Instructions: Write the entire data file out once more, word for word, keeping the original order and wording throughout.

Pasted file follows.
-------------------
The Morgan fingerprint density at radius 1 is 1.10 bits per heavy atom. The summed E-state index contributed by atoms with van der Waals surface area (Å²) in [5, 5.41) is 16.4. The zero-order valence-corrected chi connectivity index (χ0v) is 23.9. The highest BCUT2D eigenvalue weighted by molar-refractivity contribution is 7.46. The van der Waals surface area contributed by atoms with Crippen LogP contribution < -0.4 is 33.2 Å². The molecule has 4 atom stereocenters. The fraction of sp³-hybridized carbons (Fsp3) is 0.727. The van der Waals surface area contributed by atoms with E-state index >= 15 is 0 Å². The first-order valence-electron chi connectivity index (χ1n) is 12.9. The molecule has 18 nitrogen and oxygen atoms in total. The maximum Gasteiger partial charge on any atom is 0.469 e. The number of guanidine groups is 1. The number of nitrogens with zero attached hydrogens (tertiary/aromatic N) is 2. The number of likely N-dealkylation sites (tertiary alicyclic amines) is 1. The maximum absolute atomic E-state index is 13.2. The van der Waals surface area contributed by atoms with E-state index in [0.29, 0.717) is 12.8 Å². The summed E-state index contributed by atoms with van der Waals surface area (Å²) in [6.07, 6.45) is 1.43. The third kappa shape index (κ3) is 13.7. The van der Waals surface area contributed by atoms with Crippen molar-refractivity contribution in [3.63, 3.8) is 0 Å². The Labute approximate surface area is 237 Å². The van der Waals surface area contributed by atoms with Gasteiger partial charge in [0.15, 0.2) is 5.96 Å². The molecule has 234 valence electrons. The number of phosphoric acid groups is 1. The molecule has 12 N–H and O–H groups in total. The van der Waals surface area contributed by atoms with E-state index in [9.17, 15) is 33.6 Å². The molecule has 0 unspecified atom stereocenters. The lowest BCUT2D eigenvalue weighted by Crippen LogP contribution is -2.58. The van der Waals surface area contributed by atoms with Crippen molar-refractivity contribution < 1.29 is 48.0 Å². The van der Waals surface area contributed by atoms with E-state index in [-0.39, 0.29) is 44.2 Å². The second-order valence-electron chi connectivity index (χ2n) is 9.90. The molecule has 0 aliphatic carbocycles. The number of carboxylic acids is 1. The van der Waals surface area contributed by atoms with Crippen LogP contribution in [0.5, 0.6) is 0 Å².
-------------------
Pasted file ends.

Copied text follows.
The Morgan fingerprint density at radius 1 is 1.10 bits per heavy atom. The summed E-state index contributed by atoms with van der Waals surface area (Å²) in [5, 5.41) is 16.4. The zero-order valence-corrected chi connectivity index (χ0v) is 23.9. The highest BCUT2D eigenvalue weighted by molar-refractivity contribution is 7.46. The van der Waals surface area contributed by atoms with Crippen LogP contribution < -0.4 is 33.2 Å². The molecule has 4 atom stereocenters. The fraction of sp³-hybridized carbons (Fsp3) is 0.727. The van der Waals surface area contributed by atoms with E-state index >= 15 is 0 Å². The first-order valence-electron chi connectivity index (χ1n) is 12.9. The molecule has 18 nitrogen and oxygen atoms in total. The maximum Gasteiger partial charge on any atom is 0.469 e. The number of guanidine groups is 1. The number of nitrogens with zero attached hydrogens (tertiary/aromatic N) is 2. The number of likely N-dealkylation sites (tertiary alicyclic amines) is 1. The maximum absolute atomic E-state index is 13.2. The van der Waals surface area contributed by atoms with E-state index in [0.29, 0.717) is 12.8 Å². The summed E-state index contributed by atoms with van der Waals surface area (Å²) in [6.07, 6.45) is 1.43. The third kappa shape index (κ3) is 13.7. The van der Waals surface area contributed by atoms with Crippen molar-refractivity contribution in [3.63, 3.8) is 0 Å². The Labute approximate surface area is 237 Å². The van der Waals surface area contributed by atoms with Gasteiger partial charge in [0.15, 0.2) is 5.96 Å². The molecule has 234 valence electrons. The number of phosphoric acid groups is 1. The molecule has 12 N–H and O–H groups in total. The van der Waals surface area contributed by atoms with E-state index in [9.17, 15) is 33.6 Å². The molecule has 0 unspecified atom stereocenters. The lowest BCUT2D eigenvalue weighted by Crippen LogP contribution is -2.58. The van der Waals surface area contributed by atoms with Crippen molar-refractivity contribution < 1.29 is 48.0 Å². The van der Waals surface area contributed by atoms with E-state index in [-0.39, 0.29) is 44.2 Å². The second-order valence-electron chi connectivity index (χ2n) is 9.90. The molecule has 0 aliphatic carbocycles. The number of carboxylic acids is 1. The van der Waals surface area contributed by atoms with Crippen LogP contribution in [0.5, 0.6) is 0 Å².